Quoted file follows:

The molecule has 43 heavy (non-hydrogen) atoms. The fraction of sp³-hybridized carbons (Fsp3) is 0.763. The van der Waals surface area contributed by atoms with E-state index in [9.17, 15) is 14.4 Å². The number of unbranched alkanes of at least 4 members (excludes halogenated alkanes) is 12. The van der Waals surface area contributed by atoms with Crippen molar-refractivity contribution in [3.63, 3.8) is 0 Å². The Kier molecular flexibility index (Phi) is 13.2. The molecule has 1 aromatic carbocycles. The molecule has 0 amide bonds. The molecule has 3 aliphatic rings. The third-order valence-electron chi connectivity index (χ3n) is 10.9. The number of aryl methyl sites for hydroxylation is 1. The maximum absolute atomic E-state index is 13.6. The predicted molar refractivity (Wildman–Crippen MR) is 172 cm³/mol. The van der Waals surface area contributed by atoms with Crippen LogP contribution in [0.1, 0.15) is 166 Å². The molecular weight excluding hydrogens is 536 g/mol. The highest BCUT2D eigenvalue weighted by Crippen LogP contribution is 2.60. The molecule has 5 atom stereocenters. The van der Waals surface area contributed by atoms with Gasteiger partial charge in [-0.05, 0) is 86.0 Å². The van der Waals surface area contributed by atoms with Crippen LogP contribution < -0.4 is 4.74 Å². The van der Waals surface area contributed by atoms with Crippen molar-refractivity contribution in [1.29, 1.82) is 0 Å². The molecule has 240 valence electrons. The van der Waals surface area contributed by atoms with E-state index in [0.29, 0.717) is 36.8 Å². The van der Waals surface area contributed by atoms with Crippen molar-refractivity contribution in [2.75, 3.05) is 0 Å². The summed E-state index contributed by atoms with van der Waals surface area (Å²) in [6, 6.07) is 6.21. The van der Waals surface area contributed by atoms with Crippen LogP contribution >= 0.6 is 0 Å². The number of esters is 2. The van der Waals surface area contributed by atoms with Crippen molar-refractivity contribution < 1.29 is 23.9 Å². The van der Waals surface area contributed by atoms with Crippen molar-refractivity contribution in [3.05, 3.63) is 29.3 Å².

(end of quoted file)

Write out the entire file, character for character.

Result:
The molecule has 43 heavy (non-hydrogen) atoms. The fraction of sp³-hybridized carbons (Fsp3) is 0.763. The van der Waals surface area contributed by atoms with E-state index in [9.17, 15) is 14.4 Å². The number of unbranched alkanes of at least 4 members (excludes halogenated alkanes) is 12. The van der Waals surface area contributed by atoms with Crippen molar-refractivity contribution in [3.63, 3.8) is 0 Å². The Kier molecular flexibility index (Phi) is 13.2. The molecule has 1 aromatic carbocycles. The molecule has 0 amide bonds. The molecule has 3 aliphatic rings. The third-order valence-electron chi connectivity index (χ3n) is 10.9. The number of aryl methyl sites for hydroxylation is 1. The maximum absolute atomic E-state index is 13.6. The predicted molar refractivity (Wildman–Crippen MR) is 172 cm³/mol. The van der Waals surface area contributed by atoms with Crippen LogP contribution in [0.1, 0.15) is 166 Å². The molecular weight excluding hydrogens is 536 g/mol. The highest BCUT2D eigenvalue weighted by Crippen LogP contribution is 2.60. The molecule has 5 atom stereocenters. The van der Waals surface area contributed by atoms with Gasteiger partial charge in [-0.05, 0) is 86.0 Å². The van der Waals surface area contributed by atoms with Crippen LogP contribution < -0.4 is 4.74 Å². The van der Waals surface area contributed by atoms with Crippen molar-refractivity contribution in [1.29, 1.82) is 0 Å². The molecule has 240 valence electrons. The van der Waals surface area contributed by atoms with E-state index in [0.29, 0.717) is 36.8 Å². The van der Waals surface area contributed by atoms with Crippen molar-refractivity contribution in [2.75, 3.05) is 0 Å². The summed E-state index contributed by atoms with van der Waals surface area (Å²) in [6, 6.07) is 6.21. The van der Waals surface area contributed by atoms with Crippen LogP contribution >= 0.6 is 0 Å². The number of esters is 2. The van der Waals surface area contributed by atoms with Crippen molar-refractivity contribution < 1.29 is 23.9 Å². The van der Waals surface area contributed by atoms with Crippen molar-refractivity contribution in [3.05, 3.63) is 29.3 Å².